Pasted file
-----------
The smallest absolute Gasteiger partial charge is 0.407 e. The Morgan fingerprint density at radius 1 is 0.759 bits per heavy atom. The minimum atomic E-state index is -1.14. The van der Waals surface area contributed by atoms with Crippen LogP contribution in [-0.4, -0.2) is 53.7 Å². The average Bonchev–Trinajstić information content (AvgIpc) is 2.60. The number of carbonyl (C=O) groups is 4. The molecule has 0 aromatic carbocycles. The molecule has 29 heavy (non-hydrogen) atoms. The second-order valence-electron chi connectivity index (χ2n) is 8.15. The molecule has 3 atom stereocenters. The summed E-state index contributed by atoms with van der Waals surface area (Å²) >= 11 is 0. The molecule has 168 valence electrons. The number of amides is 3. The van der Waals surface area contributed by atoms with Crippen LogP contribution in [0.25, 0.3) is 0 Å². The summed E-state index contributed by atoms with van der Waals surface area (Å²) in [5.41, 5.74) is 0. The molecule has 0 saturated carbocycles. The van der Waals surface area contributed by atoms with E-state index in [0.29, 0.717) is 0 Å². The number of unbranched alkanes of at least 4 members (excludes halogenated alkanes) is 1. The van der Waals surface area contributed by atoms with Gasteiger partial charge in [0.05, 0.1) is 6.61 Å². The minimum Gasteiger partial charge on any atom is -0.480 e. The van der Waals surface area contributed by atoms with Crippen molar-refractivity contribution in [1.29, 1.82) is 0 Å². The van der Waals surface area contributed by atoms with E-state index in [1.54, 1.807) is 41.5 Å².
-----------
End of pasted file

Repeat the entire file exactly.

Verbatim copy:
The smallest absolute Gasteiger partial charge is 0.407 e. The Morgan fingerprint density at radius 1 is 0.759 bits per heavy atom. The minimum atomic E-state index is -1.14. The van der Waals surface area contributed by atoms with Crippen LogP contribution in [-0.4, -0.2) is 53.7 Å². The average Bonchev–Trinajstić information content (AvgIpc) is 2.60. The number of carbonyl (C=O) groups is 4. The molecule has 0 aromatic carbocycles. The molecule has 29 heavy (non-hydrogen) atoms. The second-order valence-electron chi connectivity index (χ2n) is 8.15. The molecule has 3 atom stereocenters. The summed E-state index contributed by atoms with van der Waals surface area (Å²) >= 11 is 0. The molecule has 168 valence electrons. The number of amides is 3. The van der Waals surface area contributed by atoms with Crippen LogP contribution in [0.25, 0.3) is 0 Å². The summed E-state index contributed by atoms with van der Waals surface area (Å²) in [5.41, 5.74) is 0. The molecule has 0 saturated carbocycles. The van der Waals surface area contributed by atoms with E-state index in [0.29, 0.717) is 0 Å². The number of unbranched alkanes of at least 4 members (excludes halogenated alkanes) is 1. The van der Waals surface area contributed by atoms with Gasteiger partial charge in [0.05, 0.1) is 6.61 Å². The minimum Gasteiger partial charge on any atom is -0.480 e. The van der Waals surface area contributed by atoms with Crippen molar-refractivity contribution in [1.29, 1.82) is 0 Å². The van der Waals surface area contributed by atoms with E-state index in [1.54, 1.807) is 41.5 Å².